4.7 out of 5 stars 15 reviews

Upper eyelid surgery and keloid risk

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IMHO, the risk of a keloid from an upper eyelid surgery is astronomical...have consults with plastic and cosmetic surgeons or occuloplastic surgeons for further advice.

Francis R. Palmer, III, MD
Beverly Hills Facial Plastic Surgeon
4.7 out of 5 stars 28 reviews

Low chance of keloids

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The chance of forming a keloid on the eyelid is extremely low.  When done properly, a blepharoplasty leaves very little tension on the scar, which can be a contributing factor for keloid and hypertrophic scar formation.  I have never seen a keloid on the eyelids.

Mikel Lo, MD
Tucson Oculoplastic Surgeon

Uneven upper eyelids

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I'm not certain what exactly is meant by "keloid prone skin" as many individuals mistake exuberant scar or hypertrophic scar with "kelods" which are a specific pathologic scarring seen most commonly in African-Americans and Asians. Hypertrophic scarring is definitely related to increased tension at the wound closure but "Kelois" can forn on any incision with or without tension such as a simple ear lobe piercing. Generally the reason why Keloid of the upper eyelid is extremely rare is because virtually all surgeons will avoid performing a cosmetic surgical procedure on a patient who has demonstrated that they are true kelod formers, and since most upper blephs are done on older patients, we have a long medical history to rely on. I don't know any histologic basis for the upper eyelid skin to be immune from this pathologic reaction in a true keloid former. You need to have a specific evaluation by your dermatologist or plastic surgeon regarding your risk of true keloid formation before proceeding. Regardless of how rare this occurrence is, if it occurs on the upper eyelid, it will be a very difficult problem to correct and a cosmetic issue can potentially turn into a functional problem. I would suggest proceeding with caution.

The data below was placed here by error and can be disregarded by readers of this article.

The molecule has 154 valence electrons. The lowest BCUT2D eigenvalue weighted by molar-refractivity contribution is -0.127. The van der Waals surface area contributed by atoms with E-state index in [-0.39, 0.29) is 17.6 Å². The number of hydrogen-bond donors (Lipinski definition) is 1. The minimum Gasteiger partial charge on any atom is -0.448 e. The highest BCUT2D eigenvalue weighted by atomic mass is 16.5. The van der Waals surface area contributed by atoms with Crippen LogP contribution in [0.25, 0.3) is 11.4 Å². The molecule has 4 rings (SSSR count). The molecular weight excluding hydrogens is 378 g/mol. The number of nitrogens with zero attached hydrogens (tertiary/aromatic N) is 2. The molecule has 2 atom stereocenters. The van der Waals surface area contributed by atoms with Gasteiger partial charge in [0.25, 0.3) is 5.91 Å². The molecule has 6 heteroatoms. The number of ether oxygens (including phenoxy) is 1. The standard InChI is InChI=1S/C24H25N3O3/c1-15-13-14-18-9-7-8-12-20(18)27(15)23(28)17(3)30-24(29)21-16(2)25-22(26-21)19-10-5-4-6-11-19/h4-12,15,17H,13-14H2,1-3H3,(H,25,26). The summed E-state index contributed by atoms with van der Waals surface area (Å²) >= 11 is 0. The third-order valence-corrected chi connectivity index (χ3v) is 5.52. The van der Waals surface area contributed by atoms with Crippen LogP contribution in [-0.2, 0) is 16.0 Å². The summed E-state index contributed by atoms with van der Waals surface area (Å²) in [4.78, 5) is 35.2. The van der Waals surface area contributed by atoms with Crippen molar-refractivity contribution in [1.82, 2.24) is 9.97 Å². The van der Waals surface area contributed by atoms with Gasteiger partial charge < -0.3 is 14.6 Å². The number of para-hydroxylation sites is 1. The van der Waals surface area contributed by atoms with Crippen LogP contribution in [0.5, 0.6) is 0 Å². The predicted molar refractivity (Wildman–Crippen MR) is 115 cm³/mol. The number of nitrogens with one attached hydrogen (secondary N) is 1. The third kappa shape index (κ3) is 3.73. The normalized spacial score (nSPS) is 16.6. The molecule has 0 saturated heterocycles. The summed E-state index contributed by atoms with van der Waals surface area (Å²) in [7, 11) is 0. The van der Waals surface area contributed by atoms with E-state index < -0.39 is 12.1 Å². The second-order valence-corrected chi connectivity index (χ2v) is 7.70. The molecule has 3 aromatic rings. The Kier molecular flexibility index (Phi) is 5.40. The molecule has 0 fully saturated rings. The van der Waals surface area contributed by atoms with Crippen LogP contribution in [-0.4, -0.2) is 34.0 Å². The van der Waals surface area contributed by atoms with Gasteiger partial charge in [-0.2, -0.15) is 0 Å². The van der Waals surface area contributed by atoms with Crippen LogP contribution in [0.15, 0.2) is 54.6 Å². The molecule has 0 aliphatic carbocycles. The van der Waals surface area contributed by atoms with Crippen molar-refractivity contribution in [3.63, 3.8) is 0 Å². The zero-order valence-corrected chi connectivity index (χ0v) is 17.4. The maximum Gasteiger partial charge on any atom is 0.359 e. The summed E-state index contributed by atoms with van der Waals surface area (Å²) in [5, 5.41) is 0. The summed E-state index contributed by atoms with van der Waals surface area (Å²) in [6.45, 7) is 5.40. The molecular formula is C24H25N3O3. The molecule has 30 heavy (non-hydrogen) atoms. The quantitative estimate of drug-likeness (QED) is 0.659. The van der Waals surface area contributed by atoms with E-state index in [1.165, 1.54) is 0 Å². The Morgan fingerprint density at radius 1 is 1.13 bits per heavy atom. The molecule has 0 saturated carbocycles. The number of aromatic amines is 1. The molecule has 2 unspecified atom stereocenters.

The bigger problem is the asymmetric upper lids which can be a difficult problem to diagnose and treat. It may be masking an asymmetric facial nerve weakness or a levator muscle disinsertion and may not be just a routine bleph. Have a detailed ophthalmologic eval prior to surgery.

Edwin Ishoo, MD
Cambridge Facial Plastic Surgeon

Keloids after upper eyelid blepharoplasty

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As previously stated, keloids tend to form in areas where there is high wound tension, such as the torso and back. When a wound is closed, it is important to remove as much tension as possible from the skin edges to avoid keloids.

As an oculoplastic specialist who performs many blepharoplasties, I have never seen keloids form on the upper eyelids. The key is to take all tension off of the skin edges when you close the wound. This is done with stitches underneath the skin and then one to gently close the edges.

I am always happy to answer any other questions.

Briggs Cook

Briggs E. Cook, Jr., MD
Charlotte Oculoplastic Surgeon

These answers are for educational purposes and should not be relied upon as a substitute for medical advice you may receive from your physician. If you have a medical emergency, please call 911. These answers do not constitute or initiate a patient/doctor relationship.